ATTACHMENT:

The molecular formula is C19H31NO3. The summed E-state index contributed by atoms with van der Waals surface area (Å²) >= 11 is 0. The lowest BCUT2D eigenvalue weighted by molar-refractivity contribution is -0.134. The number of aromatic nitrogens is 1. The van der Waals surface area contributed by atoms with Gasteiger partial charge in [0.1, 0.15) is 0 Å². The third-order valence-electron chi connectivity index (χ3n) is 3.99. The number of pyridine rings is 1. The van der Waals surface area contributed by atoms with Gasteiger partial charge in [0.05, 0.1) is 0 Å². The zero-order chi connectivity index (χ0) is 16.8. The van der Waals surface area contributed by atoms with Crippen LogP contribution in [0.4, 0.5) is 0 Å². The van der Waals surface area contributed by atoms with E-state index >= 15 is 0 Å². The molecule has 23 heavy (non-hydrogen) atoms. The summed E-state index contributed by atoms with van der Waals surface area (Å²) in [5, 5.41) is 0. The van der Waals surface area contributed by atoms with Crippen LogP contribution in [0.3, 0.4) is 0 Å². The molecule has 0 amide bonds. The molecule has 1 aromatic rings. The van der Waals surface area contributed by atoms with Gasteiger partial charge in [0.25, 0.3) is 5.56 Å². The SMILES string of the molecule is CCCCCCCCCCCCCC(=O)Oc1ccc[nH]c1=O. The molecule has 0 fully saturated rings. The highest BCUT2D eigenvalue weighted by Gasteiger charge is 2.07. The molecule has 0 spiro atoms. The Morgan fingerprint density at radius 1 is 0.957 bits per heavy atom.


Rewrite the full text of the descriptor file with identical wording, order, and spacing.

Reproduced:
The molecular formula is C19H31NO3. The summed E-state index contributed by atoms with van der Waals surface area (Å²) >= 11 is 0. The lowest BCUT2D eigenvalue weighted by molar-refractivity contribution is -0.134. The number of aromatic nitrogens is 1. The van der Waals surface area contributed by atoms with Gasteiger partial charge in [0.1, 0.15) is 0 Å². The third-order valence-electron chi connectivity index (χ3n) is 3.99. The number of pyridine rings is 1. The van der Waals surface area contributed by atoms with Gasteiger partial charge in [0.05, 0.1) is 0 Å². The zero-order chi connectivity index (χ0) is 16.8. The van der Waals surface area contributed by atoms with Crippen LogP contribution in [0.4, 0.5) is 0 Å². The van der Waals surface area contributed by atoms with E-state index >= 15 is 0 Å². The molecule has 23 heavy (non-hydrogen) atoms. The summed E-state index contributed by atoms with van der Waals surface area (Å²) in [5, 5.41) is 0. The van der Waals surface area contributed by atoms with Crippen LogP contribution in [0.3, 0.4) is 0 Å². The molecule has 0 amide bonds. The molecule has 1 aromatic rings. The van der Waals surface area contributed by atoms with Gasteiger partial charge in [0.25, 0.3) is 5.56 Å². The SMILES string of the molecule is CCCCCCCCCCCCCC(=O)Oc1ccc[nH]c1=O. The molecule has 0 fully saturated rings. The highest BCUT2D eigenvalue weighted by Gasteiger charge is 2.07. The molecule has 0 spiro atoms. The Morgan fingerprint density at radius 1 is 0.957 bits per heavy atom.